July 5th, 2007
Something I was worried about with Eliza and I both getting iPhones was syncing. She has data, I have data, we have data! How would I be able to manage keeping all of this data in sync between our two computers and the iPhones without forcing her to only sync her iPhone with my computer?
A few things came into play in order to make this happen – but out of the box I’m very happy with how the iPhone handles syncing. Unlike the iPod, and correct me if I’m wrong, the iPhone allows itself to be connected to more than one computer. Have you ever had an iPod yell at you when you connect it to another computer? The iPhone doesn’t. Which is beautiful! So now my iPhone syncs only with my computer whereas Eliza’s syncs with mine for music and her’s for mail, calendar, address book, and photos. Happy, happy, joy, joy.
However, this introduces a small wrench into the system. Syncing our iPhones separately would mean that we would have to manage two different address books and calendars. The address book is a non-issue since Eliza and I, for the most part, managed two very separate contact lists. The number of business contacts that I have makes it so that Eliza would not want to sync with my address book outright. I, on the other hand, want all of my contact’s information available to me all the time.
So we’re left with the calendar. How do I sync Eliza’s calendar with mine, mine with hers, and both of ours with our iPhones? Turns out this is made very easy using a utility called Spanning Sync. So here is how I do keep all of this information up-to-date between both of our computers, the Web, and our respective iPhones.
Syncing bliss. (made with Skitch)
The first step is to create the calendars that you think you need within iCal. I decided to create two calendars per person and one joint calendar for our use. So we both have a personal calendar and a work calendar, and then we share a family events calendar. Eliza maintains the family events calendar so that I don’t have to (thanks babe!).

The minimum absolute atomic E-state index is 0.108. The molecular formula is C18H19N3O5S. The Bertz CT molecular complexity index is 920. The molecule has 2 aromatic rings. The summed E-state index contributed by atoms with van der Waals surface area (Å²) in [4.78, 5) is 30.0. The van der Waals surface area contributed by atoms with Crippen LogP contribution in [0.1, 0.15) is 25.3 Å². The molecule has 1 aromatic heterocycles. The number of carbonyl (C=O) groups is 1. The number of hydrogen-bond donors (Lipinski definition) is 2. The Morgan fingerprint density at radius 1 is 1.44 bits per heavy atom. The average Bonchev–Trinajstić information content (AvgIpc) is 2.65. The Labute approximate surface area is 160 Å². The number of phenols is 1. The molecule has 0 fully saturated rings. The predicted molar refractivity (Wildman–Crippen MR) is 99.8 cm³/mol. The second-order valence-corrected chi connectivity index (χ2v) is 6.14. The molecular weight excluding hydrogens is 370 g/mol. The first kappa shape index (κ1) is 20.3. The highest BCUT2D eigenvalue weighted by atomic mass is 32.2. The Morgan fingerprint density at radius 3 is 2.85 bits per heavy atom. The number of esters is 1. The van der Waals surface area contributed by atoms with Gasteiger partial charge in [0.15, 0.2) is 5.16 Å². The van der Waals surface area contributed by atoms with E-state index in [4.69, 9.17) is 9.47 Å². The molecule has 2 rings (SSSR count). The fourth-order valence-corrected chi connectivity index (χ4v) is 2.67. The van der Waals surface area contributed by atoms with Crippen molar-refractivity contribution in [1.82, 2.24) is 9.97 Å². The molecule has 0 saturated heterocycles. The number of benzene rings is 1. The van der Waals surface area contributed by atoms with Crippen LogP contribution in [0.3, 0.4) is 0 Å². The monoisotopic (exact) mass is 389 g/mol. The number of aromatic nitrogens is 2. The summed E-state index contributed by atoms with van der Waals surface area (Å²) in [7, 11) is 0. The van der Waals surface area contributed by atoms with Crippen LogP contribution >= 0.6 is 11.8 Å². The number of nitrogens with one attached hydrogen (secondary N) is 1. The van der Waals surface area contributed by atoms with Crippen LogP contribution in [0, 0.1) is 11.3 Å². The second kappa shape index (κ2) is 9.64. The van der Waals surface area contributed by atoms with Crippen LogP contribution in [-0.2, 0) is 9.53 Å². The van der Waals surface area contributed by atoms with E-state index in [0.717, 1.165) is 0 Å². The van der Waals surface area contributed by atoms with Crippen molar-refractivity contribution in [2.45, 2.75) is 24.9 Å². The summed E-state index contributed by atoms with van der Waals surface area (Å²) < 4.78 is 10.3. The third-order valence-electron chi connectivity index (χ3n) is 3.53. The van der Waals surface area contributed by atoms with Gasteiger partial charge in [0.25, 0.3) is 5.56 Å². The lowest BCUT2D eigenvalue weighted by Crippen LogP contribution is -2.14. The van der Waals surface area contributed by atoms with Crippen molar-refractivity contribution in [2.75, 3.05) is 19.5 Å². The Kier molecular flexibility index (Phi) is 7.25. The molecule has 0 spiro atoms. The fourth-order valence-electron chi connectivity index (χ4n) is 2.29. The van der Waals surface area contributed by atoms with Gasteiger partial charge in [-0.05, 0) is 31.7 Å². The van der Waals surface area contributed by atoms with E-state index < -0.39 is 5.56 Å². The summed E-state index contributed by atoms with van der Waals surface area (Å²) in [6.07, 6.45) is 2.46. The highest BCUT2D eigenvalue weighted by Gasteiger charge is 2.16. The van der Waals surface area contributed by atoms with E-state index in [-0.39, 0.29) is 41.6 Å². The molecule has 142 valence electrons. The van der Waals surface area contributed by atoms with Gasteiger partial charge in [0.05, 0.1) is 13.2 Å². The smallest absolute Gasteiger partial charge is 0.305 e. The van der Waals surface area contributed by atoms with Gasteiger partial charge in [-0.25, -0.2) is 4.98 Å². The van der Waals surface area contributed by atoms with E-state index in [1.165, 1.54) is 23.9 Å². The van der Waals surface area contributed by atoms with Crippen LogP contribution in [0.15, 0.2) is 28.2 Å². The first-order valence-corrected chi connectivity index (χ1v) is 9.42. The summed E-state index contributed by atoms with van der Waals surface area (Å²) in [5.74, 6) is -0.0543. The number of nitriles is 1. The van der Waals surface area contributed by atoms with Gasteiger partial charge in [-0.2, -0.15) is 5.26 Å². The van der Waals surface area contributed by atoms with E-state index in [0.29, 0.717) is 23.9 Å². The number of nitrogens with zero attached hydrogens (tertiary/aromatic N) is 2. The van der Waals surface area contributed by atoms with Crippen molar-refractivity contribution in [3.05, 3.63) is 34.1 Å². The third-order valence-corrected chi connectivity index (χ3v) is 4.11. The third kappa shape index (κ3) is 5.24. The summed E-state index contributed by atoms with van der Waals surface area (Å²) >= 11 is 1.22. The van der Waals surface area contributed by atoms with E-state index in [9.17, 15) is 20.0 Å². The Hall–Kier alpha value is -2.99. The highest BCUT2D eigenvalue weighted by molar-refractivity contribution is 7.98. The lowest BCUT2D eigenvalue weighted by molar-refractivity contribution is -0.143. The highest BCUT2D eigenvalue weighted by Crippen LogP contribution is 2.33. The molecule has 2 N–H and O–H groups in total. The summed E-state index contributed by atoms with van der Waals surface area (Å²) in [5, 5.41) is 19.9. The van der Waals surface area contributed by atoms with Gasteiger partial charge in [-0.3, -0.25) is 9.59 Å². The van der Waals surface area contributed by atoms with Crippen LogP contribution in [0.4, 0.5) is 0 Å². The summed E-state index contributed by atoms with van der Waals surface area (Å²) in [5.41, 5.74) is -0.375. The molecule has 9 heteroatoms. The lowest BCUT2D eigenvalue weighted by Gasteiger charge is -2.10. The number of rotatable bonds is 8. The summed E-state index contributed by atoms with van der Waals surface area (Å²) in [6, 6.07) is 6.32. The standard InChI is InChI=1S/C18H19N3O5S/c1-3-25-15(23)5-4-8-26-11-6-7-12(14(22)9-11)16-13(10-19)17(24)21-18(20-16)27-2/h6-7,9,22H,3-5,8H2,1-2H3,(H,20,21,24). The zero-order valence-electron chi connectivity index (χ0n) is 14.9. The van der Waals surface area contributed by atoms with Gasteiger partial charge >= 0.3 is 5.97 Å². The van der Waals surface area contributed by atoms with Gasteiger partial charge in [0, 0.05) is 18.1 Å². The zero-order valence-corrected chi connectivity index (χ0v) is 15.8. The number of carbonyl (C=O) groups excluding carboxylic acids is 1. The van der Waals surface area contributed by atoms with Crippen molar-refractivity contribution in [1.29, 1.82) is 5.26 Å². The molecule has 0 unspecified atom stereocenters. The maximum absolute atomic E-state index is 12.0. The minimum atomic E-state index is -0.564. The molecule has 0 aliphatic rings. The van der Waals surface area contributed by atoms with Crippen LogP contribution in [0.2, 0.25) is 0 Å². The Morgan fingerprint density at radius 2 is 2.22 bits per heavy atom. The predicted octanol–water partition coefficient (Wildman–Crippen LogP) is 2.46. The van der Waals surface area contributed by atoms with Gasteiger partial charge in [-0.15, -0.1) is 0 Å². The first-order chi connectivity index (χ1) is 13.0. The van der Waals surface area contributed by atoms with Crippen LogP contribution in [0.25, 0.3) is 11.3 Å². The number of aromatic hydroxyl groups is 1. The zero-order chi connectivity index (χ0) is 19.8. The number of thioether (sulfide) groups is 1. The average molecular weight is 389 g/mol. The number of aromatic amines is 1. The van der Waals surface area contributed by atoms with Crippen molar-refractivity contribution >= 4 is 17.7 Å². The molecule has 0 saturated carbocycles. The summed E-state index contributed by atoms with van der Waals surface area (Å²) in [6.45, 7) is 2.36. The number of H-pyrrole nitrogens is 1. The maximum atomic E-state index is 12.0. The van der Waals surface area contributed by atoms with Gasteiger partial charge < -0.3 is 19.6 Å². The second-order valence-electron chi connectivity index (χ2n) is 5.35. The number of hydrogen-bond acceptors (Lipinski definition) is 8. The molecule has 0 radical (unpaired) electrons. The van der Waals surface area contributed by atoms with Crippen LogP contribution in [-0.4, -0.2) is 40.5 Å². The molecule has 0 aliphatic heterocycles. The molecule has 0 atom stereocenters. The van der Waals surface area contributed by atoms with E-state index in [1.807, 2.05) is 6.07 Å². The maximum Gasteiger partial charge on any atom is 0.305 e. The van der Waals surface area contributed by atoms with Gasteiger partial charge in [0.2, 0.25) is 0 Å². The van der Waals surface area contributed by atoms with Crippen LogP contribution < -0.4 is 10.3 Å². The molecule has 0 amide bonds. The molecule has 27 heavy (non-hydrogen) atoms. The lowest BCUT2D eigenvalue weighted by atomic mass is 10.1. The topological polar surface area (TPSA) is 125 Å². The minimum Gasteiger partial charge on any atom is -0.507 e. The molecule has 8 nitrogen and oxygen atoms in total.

The second step is to recreate those same calendars within Google Calendar. I could have easily set it up so that Spanning Sync used the same Google Calendar account, but I wanted to keep our two accounts separate for other reasons and I really think this is the better option if Eliza wanted to go into Google Calendar and subscribe to things like the Green Bay Packers season schedule or something.
Once you have this completed you tell Spanning Sync, on both computers, to sync the iCal calendars that you created with their online representatives within Google Calendar. This will pull your information from iCal every hour, day, or week and sync it with Google Calendar making them both up-to-date.
The final step is to share my calendars with Eliza through Google Calendar and share her’s with mine. Then, ask Spanning Sync to sync those calendars too with offline representatives within iCal.
Once I had this workflow down, and have tested it, I have been really, really happy with the results. If I didn’t explain this too well I’m sorry – it gets a bit confusing but if you have any questions you can leave them in the comments and I’ll try to answer them. Or, if you have any tips on how I can improve this workflow – I’d like those as well.